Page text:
Student made comic book to explain complex chemistry Veronica Berns holds the comic book "Atomic Size Matters" that she created to explain her doctoral chemistry thesis to her family (AP photos)
Student made comic book to explain complex chemistry
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Late last spring, a student worked late into the night, and as she doodled, her chemistry thesis took on a life of its own, transforming into a comic book.

Veronica Berns, 28, was working on her Ph. D. in chemistry at the University of Wisconsin in Madison and said she long struggled to explain her work to her parents and friends. The self-described comic book fan said she began drafting her thesis on quasicrystals a subset of crystals that diverge from the usual structural characteristics of crystals. Berns quickly concluded that she would be best able to describe the oddball compounds with illustrations.

"They're not very well-polished illustrations, that's on purpose," Berns said. "I wanted it to be like I'm explaining on the back of an envelope."

On many occasions, it was on the back of an envelope or on a napkin that she doodled sketches of the chemical bonds to better show her parents what she was working on in the lab. Jody Berns, Veronica's mother, said their family has a history of doodling and has shared comics for years.

Veronica Berns surprised her family with her comic book "Atomic Size Matters" at her graduation last year. The book depicts cartoons of Berns wearing various costumes and uses humor as well as simple comparisons to describe elaborate chemistry.

"We're just really proud that she can take something so complex and put it into a fun visual explanation that everyone can enjoy," Jody Berns said.

Veronica Berns' professor Danny Fredrickson said Berns was the first of his students to construct her thesis in an artistic way and he acknowledged that it is difficult for scientists to explain what they do with proper context.

"If it's worth doing, we should be able to explain it," Fredrickson said.

He said Berns managed to accomplish that.

Berns said she hopes other scientists will find ways to illustrate what they're doing in the lab. She now lives in Chicago, works as a chemist and also writes a blog in which she uses comics to explain the work of Nobel Prize winning scientists.

Berns started a Kickstarter fundraising campaign on the Internet to finance printing a small batch of the books. She said she wanted to raise $5,965 to cover the costs of professional printing and the website says she has raised more than $14,000.

Critical thinking challenge: How does humor aid understanding?

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COMMENTS (17)
  • ARany-Cas
    5/11/2015 - 07:10 p.m.

    This is really amazing, because a lot of students would rather read a comic book than a textbook. Chemistry is already a hard subject to learn. This is a really cool way she has come up with. I would love to read the book She truly has a gift when it comes to comic books.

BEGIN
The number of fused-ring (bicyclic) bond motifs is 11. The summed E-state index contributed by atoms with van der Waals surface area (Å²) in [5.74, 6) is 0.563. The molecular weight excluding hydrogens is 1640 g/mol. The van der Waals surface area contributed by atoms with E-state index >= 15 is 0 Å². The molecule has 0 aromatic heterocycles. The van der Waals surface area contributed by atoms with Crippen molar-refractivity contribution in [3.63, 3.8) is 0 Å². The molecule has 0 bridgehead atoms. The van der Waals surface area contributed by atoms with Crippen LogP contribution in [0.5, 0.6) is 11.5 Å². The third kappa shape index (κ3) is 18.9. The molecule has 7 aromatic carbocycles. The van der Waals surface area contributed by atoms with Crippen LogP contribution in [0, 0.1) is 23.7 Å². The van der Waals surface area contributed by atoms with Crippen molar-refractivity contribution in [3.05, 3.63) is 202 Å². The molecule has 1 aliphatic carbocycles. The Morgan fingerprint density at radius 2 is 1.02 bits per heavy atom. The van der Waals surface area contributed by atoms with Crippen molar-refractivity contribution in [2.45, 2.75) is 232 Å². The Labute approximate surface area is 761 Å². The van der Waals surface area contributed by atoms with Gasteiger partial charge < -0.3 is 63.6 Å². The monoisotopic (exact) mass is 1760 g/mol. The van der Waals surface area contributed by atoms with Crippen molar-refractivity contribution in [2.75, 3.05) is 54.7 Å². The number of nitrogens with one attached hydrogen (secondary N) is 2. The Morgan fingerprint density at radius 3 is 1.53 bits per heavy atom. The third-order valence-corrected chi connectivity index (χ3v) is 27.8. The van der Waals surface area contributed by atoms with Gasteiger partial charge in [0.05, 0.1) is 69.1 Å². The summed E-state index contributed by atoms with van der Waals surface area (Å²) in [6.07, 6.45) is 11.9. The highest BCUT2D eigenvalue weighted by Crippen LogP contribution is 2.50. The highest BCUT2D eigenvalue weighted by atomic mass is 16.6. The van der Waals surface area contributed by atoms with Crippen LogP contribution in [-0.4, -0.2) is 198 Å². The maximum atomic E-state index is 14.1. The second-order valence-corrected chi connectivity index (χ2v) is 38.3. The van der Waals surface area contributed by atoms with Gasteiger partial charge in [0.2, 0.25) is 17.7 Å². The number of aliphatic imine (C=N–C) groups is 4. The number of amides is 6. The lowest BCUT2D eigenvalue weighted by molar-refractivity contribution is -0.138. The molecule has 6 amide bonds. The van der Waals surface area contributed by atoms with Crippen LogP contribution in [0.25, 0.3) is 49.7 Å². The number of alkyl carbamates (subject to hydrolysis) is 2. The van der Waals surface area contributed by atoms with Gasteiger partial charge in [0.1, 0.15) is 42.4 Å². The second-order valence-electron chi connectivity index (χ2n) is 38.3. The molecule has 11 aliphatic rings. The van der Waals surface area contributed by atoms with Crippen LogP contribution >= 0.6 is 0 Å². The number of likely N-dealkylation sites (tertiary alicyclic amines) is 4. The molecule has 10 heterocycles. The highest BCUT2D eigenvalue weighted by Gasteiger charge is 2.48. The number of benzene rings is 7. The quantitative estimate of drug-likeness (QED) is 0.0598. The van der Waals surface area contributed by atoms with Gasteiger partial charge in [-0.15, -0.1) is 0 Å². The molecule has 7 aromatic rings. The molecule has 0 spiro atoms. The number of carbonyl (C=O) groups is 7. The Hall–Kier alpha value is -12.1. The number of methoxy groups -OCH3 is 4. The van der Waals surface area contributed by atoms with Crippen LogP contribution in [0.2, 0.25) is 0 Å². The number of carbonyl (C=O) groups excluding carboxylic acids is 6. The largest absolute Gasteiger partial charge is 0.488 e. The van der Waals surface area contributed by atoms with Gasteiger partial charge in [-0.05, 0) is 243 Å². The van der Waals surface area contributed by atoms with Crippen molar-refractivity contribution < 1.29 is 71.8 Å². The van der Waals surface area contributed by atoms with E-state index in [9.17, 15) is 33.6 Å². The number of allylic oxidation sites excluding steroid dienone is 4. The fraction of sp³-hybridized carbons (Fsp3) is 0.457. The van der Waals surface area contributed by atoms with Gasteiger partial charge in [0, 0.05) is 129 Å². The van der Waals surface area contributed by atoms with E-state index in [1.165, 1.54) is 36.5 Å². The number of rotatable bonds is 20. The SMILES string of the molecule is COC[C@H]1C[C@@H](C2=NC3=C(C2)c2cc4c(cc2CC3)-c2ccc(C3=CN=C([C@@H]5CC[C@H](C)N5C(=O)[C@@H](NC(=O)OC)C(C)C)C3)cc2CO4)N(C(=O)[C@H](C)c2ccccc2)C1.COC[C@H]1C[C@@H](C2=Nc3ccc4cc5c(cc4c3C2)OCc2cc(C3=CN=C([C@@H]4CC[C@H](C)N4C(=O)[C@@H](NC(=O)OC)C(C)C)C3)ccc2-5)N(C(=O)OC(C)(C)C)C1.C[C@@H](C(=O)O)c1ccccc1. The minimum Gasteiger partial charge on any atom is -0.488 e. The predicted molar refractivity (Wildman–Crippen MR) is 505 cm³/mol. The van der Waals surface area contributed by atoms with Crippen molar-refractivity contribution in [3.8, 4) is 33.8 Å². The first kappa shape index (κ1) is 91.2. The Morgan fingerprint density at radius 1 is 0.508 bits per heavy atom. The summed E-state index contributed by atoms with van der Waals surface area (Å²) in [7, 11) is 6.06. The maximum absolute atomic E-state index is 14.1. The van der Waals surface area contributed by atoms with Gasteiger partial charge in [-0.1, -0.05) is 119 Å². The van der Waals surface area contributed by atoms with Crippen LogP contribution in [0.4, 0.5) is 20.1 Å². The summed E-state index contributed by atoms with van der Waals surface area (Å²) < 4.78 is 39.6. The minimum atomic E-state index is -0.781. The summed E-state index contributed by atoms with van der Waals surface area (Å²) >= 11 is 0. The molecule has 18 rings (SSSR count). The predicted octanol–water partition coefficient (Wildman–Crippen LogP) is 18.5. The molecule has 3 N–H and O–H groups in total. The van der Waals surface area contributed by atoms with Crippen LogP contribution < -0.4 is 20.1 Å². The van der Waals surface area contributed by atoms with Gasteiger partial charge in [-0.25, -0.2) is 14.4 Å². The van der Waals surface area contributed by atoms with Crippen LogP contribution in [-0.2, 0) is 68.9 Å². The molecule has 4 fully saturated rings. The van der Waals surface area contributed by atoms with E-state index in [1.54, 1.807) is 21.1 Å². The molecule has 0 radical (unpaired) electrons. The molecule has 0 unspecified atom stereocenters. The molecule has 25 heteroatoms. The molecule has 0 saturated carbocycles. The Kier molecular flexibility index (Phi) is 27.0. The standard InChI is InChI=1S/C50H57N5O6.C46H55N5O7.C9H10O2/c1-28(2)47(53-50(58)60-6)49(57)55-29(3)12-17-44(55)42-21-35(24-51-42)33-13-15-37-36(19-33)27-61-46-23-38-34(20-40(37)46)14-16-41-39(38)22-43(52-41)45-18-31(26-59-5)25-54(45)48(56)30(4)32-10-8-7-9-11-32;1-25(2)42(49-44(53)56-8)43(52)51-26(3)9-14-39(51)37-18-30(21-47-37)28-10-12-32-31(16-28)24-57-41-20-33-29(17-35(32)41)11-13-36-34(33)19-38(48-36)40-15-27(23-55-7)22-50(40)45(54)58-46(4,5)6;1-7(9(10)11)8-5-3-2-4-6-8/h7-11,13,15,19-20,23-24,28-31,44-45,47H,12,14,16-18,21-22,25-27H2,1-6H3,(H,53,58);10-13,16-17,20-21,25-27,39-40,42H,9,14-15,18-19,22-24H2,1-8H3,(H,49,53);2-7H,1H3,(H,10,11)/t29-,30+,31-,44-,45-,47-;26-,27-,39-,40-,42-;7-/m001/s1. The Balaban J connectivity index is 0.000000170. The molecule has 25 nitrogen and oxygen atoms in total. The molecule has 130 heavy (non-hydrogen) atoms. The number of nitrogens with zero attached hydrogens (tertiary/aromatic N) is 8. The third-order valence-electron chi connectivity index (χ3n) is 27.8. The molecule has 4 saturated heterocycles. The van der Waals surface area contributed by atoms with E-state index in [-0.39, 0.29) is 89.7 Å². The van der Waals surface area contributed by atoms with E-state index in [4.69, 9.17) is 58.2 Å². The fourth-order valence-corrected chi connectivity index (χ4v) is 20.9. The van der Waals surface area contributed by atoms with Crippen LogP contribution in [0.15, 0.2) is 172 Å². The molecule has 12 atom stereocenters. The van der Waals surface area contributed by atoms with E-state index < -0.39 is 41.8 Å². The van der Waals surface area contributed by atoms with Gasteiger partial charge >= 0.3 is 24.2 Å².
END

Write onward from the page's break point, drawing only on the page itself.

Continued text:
• kateduffy27
    5/12/2015 - 01:18 p.m.

    Writing and illustrating a comic book about a school subject is a great idea! It seems like, for some people, it might be an easier way to learn. Lots of times, the things we read in textbooks aren't things we remember, because they don't include humor or easy to understand illustrations. When we read something we enjoy, we pay more attention. That's why I feel like there should be more comic books that explain difficult subjects to people who may not understand them. Graphic novels and books, since they're becoming more and more popular, could also serve a more educational purpose.

  • TaylorSeifert-Ste
    5/14/2015 - 10:40 a.m.

    It is different to think of people learning from a comic book, but sounds kind of cool. I really don't understand science or enjoy it at all, so I think it would be really cool to have comic books like that to help explain things.

  • Btafoya9280
    5/14/2015 - 10:30 p.m.

    Humor aids understanding by putting something so common that we all understand with something new that we want to understand, thus making it easier to understand the information, if you see where I'm getting at. Let's be honest, we all want to go swimming or play that video game instead of doing boring homework (but in my opinion homework is interesting and it's fun to learn with the right attitude) but this makes learning easy, fun, and interesting. I've always loved teachers who make learning fun!

  • MAndrew-Cas
    5/16/2015 - 09:28 p.m.

    I think it is interesting that she has fond away to explain such complicated idea in away that a normal person could understand and follow.

  • Vy-Ann-Cla
    5/18/2015 - 04:41 p.m.

    Humor can help people understand because it can make them more interested in the subject. It also helps because people might be able to relate to another book or story that they heard and learn off of that.

  • raevynj-Koc
    5/21/2015 - 12:14 p.m.

    I think it's cool that a student could do something like this. This article is very motivating and inspiring. The idea is also a very smart and easy way to help students learn. How she raised money is pretty cool as well.

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